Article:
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ddycher

Indian Schools of Musketry

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ddycher

All

Does anyone have any details of the Indian Schools of Musketry at "Packmahbi", Changla Gali and Sataba ?

Regards

Dave

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Simon_Fielding

Pachmarhi!

 

 

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Maureene

Changla Gali was small cantonment in the hills between Murree and Abbottabad, now Pakistan

http://dsal.uchicago.edu/reference/gazetteer/pager.html?objectid=DS405.1.I34_V10_179.gif

Sataba is an incorrect transcription and should be Satara ( http://wiki.fibis.org/index.php/Satara )

Google Books reference

https://books.google.com.au/books?id=fIO-BAAAQBAJ&lpg=PA303&ots=1jA0RCwgD4&dq=School%20of%20Musketry%20Satara&pg=PA303

There were also Musketry Schools at Bellary and Secunderabad, and a Machine Gun School at Campbellpur, now called Attock, Pakistan. There was a Machine Gun School at Ahmednagar established c 1922, in conjunction with the Royal Tank Corps School, Ahmednagar

Cheers

Maureen

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ddycher

Both

Many thanks for this. Am trying to trace which School of Musketry men from the Punjab would have attended. Any ideas ?

Regards

Dave

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ddycher

Found it.

In 1915 TF troops were allocated to the 1st regular Musketry Courses at Satara. Extra courses were laid on at Satara, Pachmarhi and Rawalpindi in January and April

Regards

Dave

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Maureene

I suspect that the courses at Changla Gali and Rawalpindi were connected, or possibly even the same location, as they are situated in the same general area. Quite possibly Changla Gail was the summer location (it was situated in the hills where it was cooler- in winter there would be snow) and Rawalpindi the winter location.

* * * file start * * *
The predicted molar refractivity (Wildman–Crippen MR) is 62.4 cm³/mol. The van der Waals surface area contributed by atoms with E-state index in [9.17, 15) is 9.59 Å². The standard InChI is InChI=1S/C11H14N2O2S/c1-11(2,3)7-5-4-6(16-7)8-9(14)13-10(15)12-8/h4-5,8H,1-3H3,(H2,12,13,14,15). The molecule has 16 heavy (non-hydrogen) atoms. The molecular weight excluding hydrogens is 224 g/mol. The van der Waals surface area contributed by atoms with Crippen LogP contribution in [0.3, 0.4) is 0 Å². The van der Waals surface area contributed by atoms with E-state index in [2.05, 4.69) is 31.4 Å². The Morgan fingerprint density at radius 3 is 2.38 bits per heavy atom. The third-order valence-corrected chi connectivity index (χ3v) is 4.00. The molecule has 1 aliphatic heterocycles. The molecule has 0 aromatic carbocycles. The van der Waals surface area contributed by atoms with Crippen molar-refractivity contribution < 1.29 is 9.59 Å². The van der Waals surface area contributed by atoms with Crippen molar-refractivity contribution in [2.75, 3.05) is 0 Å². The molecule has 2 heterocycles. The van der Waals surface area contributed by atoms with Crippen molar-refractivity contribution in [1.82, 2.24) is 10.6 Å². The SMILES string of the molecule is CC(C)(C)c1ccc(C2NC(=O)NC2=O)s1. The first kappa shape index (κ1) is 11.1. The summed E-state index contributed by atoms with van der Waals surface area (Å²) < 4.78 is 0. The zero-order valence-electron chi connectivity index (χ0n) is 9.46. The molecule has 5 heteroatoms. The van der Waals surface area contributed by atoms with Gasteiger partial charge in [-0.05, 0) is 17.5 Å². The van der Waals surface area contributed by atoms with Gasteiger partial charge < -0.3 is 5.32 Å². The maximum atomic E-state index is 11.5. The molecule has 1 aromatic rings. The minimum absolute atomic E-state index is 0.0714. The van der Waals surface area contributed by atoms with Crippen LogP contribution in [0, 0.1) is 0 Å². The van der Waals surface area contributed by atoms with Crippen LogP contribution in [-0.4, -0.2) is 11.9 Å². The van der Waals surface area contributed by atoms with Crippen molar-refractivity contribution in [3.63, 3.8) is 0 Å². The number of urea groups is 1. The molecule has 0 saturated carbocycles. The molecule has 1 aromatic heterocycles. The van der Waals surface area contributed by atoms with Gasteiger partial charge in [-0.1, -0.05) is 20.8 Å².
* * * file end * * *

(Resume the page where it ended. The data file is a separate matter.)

Cheers

Maureen

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ddycher

Thanks Maureen.

Had not made that connection. Will look into it further.

Regards

Dave

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ddycher

All

Spent a fascinating day plotting the training of the TF battalions after their arrival in India. Particularly wrt musketry. What got me started on this was some damning comments I read on the lack of basic musketry skills in the TF units arriving in India. This was bad enough for Aylmer the then AG to insist that all newly arrived TF men were to run through the Elementary Course in musketry irrespective of how long men had been in the TF or their previous efficiency certificates.

Any one seen similar derogatory comments on arriving TF Bn's before ?

Regards

Dave

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ddycher

Maureen

You are correct Indian Army List of 1919 confirms that Pachmarhi was the Central School and there were Branch Schools at Satara and Rawalpindi - Changla Gali.

Thanks for helping make the connection. Tidies things up a bit.